Hovick, Marcia (American playwright, director, producer, actress, 19__- ____), “Mac’s Place,”
a 20-minute comedy in English set in a little coffee shop near a shabby neighborhood movie in a large city on the West Coast of the United States, 1944,
3f (+ m voice and m extra),
© 1997 by playwright, script/rights available from Marcia Hovick, 31 Via Encina, Monterey, California 93940, U.S.A., telephone (home) 831-375-3986, (work) 831-624-1531. Cited by playwright on February 20, 1997.
§ Dramatis Personae Rosie (f), a waitress; Old Woman (f), a newspaper vendor; Vicky (f), 30, a career woman, attractive and tailored; Mac (m voice), the coffee show owner
§ Synopsis Mac (offstage), the owner of the coffee shop, directs Rosie, the waitress, to close up after a long day. He warns against serving the Old Woman, who may come in, because she was drunk and draped over a table this morning. Rosie agrees. When the Old Woman, a paper vender, obviously drunk, does enter and ask for a meal, Mac yells that only coffee and doughnuts are available and leaves by the back door. Rosie moves as in a dream, pulling down the shades. The Old Woman reminisces of bygone attractive battle-haunted men from an earlier war and fails to notice the waitress' intense emotions and near fall. Vicky, a regular customer who has not been in for a few days, enters for a cup of coffee. Rosie, too disturbed to serve her, leans on the counter then slips to the floor. Vicky and the Old Woman mistake her condition as pregnancy. Rosie recovers enough to display a telegram from the Government: her fiance, Billy, is missing. The Old Woman insists the telegram could be wrong. Rosie wearily describes having come during her long workday to accept the bad news. Vicky regards the Old Woman's pushy advice as cruel and offers to walk Rosie home. When the Old Woman promises more men will be in Rosie's life, Vicky's anger grows. Rosie, on the verge of accepting Vicky's offer to escort her home, suffers a panic attack and flees to the kitchen. Vicky unsuccessfully tries politeness on the Old Woman, who scorns her as having no experience in heartbreak. Vicky claims being more like Rosie than is apparent. She starts to reveal something about her officer husband, Greg, two weeks ago having returned home after an absence of two years, but breaks off. Footsteps outside mark the arrival of Greg. While he halts in the doorway, the husband and wife silently look at each other until he smiles calmly, indifferently, then picks up his bag and leaves. The Old Woman urges Vicky to go after him to the corner bus stop, while there is yet time. She suggests that Vicky must have been unfaithful, unlike the Old Woman, who has remained true to her own jealous, alcoholic husband, Tom, all these years after he deserted her. The women exchange insults loudly enough to prompt Rosie's return. Rosie tries to placate them. Vicky regains control of herself and apologizes, protesting that she faithfully has loved Greg these two long years and still does but that he has returned a hollow, unloving man-a stranger who wants a divorce and distance. The Old Woman challenges her either to forget him or to go after him and nurse him back to life and love. The Old Woman leads Rosie out the front door toward home, dismissing the cringing wife as incapable of helping or being helped, as hopeless. The Old Woman and Rosie leave. Vicky slowly crosses to the front door and regards the two departed women. She closes the shop, stands briefly in the dim light from the street, then pulls the door behind her and goes into the night.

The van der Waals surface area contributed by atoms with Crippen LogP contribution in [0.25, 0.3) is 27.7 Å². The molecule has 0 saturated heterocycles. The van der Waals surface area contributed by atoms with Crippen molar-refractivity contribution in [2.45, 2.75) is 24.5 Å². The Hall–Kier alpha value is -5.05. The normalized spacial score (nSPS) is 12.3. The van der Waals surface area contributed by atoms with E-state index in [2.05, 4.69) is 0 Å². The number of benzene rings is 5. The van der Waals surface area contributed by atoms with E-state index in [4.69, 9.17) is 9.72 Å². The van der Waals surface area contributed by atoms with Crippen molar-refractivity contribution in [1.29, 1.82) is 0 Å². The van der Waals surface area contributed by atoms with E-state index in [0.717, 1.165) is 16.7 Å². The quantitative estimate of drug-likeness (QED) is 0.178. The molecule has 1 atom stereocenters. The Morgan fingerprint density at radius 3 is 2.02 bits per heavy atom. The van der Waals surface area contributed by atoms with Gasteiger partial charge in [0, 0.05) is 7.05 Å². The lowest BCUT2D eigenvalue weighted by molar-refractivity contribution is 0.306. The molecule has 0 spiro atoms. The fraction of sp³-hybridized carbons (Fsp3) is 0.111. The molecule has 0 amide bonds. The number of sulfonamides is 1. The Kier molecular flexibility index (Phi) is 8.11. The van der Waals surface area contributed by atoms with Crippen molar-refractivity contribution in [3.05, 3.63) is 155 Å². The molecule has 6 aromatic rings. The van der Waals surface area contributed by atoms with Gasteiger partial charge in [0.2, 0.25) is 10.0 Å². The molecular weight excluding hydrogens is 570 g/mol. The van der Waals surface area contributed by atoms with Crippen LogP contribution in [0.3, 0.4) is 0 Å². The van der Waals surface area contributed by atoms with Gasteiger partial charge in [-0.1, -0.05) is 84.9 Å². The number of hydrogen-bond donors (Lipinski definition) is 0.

§ Comment The playwright is founding director of Children's Experimental Theatre, Carmel-by-the-Sea, California (408-624-1531). For the April 21-May21, 2000, production at the Indoor Forest Theatre, Mountain View & Santa Rita, Carmel, California, Director Nick Hovick’s program comment reads, “. . . As Vicky faces her living husband, whose soul has been seared away for years of destroying life, she, like us, tries to bring back her ordinary life. He has become a walking corpse and will not be held. She seeks refuge in a diner and finds nothing. Is there some moral superiority to the Old Woman, or Rosie? The Old Woman has been brought to humble circumstances and chooses a drunk's life. She is a dying thing, and in that sense seems to me not far removed from Vicky’s husband. It seems that to her the horror of loss must still be so fresh and overwhelming that drunkenness is her daily refuge. Is she the persona of the helper? The modern version of the mourners in ‘Riders to the Sea’? Or Rosie, who determines to face facts, is she somehow closer to reality? We know she feels. We know she wails and grieves. We hope this storm of grief will impel her in the right direction. She does seem prepared to accept physical loss. We may be tempted to morally align ourselves with the Old Woman contimepuous of Vicky’s defeat before her husband’s loss of self. But ultimately, the Sea of Being . . . claims its children and will not return them.”
§ Themes 1944, affection, alcoholism, apology, bus stop, coffee shop, contempt, defeat, desertion, diner, divorce, fidelity, Government, grief, hopelessness, insult, jealousy, loss, love, marriage, missing in action, moral superiority, mourning, normality, panic attack, paper vending, reality, refuge, separation, telegram, waitressing, World War II.
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